UNL Microgravity U. team set for NASA experiment

UNL Microgravity U. Team members Tricia Foley (left) and Jake Reher display a prototype of the octo-copter at Big Red Road Show in March.
UNL Microgravity U. Team members Tricia Foley (left) and Jake Reher display a prototype of the octo-copter at Big Red Road Show in March.

Members of the UNL Microgravity University team are making final preparations with their "octo-copter" flying experiment this week before leaving for Texas to test the low-gravity flying device out during NASA's Flight Week.

Seven students will venture to Johnson Space Center in Houston to conduct experiments aboard reduced-gravity aircraft beginning July 29. The UNL Microgravity University team's final prep session, in the lab where they've worked for more than six months, will put the experimental copter through its final maneuvers.

The Microgravity U. program engages selected college and university teams in scientific research that helps our nation's space program to refine its efforts. Projects are conducted during a series of parabolic reduced-gravity flights in specially-equipped aircraft that reach 35,000 feet above the earth's surface.

The team will arrive on July 25 at Ellington Field near Houston. They will then go through required training and safety briefs before flying their experiment, which will evaluate the ability of the Active Response Gravity Offload System to provide a microgravity environment for a free-flying vehicle.

ARGOS is a robotic system that provides reduced-gravity environments through a large, motion-based platform. This facility, at NASA's Johnson Space Center, has been used for human and robotic testing for the past three years. However, it has not yet been used for testing free flyers.

UNL’s team developed the octo-copter to fly a specific set of motion patterns in both ARGOS and plane-induced microgravity environments. The team also devised a related data-collection method, including motion capture camera system and inertial guidance unit aspects. Flight Week's parabolic flight maneuvers should allow collection of data for comparison to the data collected with ARGOS at the Space Center. This work will help allow ARGOS’ control system to be tuned for optimal free-flyer performance.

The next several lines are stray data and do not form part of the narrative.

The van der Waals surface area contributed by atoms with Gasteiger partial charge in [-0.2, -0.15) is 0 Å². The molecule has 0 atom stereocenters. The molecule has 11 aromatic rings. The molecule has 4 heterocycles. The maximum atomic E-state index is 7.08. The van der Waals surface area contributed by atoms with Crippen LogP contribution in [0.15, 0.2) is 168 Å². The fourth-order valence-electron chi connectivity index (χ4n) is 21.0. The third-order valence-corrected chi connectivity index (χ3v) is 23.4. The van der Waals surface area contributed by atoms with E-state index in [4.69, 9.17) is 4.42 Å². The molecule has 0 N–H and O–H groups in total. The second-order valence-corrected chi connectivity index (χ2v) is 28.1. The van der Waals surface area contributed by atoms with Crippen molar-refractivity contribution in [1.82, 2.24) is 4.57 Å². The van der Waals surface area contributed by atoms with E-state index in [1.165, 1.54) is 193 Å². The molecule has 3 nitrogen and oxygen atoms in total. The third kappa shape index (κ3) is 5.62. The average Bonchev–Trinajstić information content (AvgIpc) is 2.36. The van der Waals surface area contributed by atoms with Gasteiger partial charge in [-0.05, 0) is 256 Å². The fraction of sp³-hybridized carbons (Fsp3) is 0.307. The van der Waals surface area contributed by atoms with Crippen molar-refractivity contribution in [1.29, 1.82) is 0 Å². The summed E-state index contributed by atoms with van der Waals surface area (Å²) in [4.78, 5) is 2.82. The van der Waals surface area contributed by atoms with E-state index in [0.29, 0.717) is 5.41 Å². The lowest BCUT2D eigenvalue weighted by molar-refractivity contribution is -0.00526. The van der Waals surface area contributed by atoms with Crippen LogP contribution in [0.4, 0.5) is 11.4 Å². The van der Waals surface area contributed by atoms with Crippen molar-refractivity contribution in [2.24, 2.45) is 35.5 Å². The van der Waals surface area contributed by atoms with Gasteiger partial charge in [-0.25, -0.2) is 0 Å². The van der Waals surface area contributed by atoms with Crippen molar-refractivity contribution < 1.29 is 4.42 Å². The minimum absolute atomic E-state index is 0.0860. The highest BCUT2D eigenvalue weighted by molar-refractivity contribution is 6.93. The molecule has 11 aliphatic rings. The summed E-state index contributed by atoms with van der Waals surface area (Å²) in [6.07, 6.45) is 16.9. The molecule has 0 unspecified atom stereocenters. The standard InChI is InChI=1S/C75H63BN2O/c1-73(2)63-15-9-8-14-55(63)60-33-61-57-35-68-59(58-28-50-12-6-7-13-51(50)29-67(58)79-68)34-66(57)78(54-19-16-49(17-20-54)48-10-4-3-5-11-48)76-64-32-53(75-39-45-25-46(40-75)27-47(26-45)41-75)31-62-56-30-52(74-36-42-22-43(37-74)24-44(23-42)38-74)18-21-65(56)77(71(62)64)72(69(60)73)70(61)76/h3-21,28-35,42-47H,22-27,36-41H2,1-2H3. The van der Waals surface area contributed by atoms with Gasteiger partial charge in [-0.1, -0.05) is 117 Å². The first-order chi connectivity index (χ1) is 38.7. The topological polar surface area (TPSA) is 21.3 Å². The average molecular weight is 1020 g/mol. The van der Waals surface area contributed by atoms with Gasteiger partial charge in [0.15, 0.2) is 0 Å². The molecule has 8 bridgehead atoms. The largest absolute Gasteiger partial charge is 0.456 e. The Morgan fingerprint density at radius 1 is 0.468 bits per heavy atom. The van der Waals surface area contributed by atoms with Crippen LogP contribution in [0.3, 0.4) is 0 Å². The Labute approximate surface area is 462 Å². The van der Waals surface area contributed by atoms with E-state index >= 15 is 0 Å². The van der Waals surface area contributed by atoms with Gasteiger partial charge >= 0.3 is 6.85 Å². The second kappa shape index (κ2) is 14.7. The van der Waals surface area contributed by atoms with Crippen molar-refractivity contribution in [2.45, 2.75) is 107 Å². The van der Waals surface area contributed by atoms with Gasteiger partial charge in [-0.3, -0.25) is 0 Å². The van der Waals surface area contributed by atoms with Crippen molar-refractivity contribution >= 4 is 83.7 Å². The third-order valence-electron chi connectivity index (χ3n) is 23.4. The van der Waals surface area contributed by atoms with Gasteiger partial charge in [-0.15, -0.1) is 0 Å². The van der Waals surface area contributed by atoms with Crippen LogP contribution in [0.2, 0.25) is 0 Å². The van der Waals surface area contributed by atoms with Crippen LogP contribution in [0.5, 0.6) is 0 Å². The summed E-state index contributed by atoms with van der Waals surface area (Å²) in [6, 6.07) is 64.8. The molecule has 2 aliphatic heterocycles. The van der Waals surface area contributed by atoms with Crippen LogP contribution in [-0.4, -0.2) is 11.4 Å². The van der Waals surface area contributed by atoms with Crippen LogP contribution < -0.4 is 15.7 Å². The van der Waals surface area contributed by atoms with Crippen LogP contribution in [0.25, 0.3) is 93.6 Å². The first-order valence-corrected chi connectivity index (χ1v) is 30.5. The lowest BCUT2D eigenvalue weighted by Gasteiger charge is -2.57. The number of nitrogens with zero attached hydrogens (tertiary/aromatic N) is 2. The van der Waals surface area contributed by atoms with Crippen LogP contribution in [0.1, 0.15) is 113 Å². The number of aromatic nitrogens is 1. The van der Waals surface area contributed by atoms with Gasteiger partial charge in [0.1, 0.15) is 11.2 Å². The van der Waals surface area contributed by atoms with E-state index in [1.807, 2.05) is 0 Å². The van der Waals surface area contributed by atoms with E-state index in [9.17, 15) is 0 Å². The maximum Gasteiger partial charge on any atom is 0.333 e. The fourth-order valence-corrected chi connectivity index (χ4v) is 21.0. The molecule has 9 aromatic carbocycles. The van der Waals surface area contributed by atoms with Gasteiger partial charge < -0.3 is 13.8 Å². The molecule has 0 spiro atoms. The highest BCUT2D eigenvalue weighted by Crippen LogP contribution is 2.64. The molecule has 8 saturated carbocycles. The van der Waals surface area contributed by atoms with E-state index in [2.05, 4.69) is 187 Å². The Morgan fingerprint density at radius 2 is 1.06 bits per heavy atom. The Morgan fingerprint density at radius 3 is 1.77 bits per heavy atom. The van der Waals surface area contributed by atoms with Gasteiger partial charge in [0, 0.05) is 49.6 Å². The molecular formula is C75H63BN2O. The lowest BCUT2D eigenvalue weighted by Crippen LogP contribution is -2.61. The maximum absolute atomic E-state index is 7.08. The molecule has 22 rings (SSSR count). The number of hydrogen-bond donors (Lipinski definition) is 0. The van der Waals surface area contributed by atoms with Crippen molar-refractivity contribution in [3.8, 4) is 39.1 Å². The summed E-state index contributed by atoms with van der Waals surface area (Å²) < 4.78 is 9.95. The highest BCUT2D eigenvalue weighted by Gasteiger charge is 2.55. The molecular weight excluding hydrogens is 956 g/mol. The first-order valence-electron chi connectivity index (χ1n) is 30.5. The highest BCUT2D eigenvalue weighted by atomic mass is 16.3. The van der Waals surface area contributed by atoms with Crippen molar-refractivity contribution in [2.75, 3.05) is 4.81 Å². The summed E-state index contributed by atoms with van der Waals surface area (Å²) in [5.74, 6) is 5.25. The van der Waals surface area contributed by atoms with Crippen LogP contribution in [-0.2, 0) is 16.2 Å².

“The team's opportunity to participate is the result of hard work and commitment," said Carl Nelson, associate professor of mechanical and materials engineering. UNL’s team was selected from more than 30 proposals for the Systems Engineering Educational Discovery, or SEED, flight program based on scientific merit and educational outreach potential.

Students who will fly on the zero-gravity aircraft include Caleb Berggren, senior mechanical and materials enginering major from Blair; Tricia Foley, junior electrical engineering major from Blair; Eric Fritz, senior mechanical and materials engineering major from Atkinson; and Jake Reher, senior mechanical and materials engineering major from Omaha. Three students will serve as alternates or ground crew: Nicholas Goeser, senior mechanical and materials engineering major from Omaha; Ethan Monhollon, junior biochemistry major from Roca; and Blake Stewart, sophomore mechanical and materials engineering major from Bellevue.

Nelson and Dustin Dam, a UNL microgravity alumnus and a co-adviser for the 2013 team, will also travel with the team to Houston.

For more information on Microgravity University, go to http://microgravity.unl.edu; http://reducedgravity.jsc.nasa.gov and https://microgravityuniversity.jsc.nasa.gov/se/.

-- Carole Wilbeck

More details at: http://go.unl.edu/2qo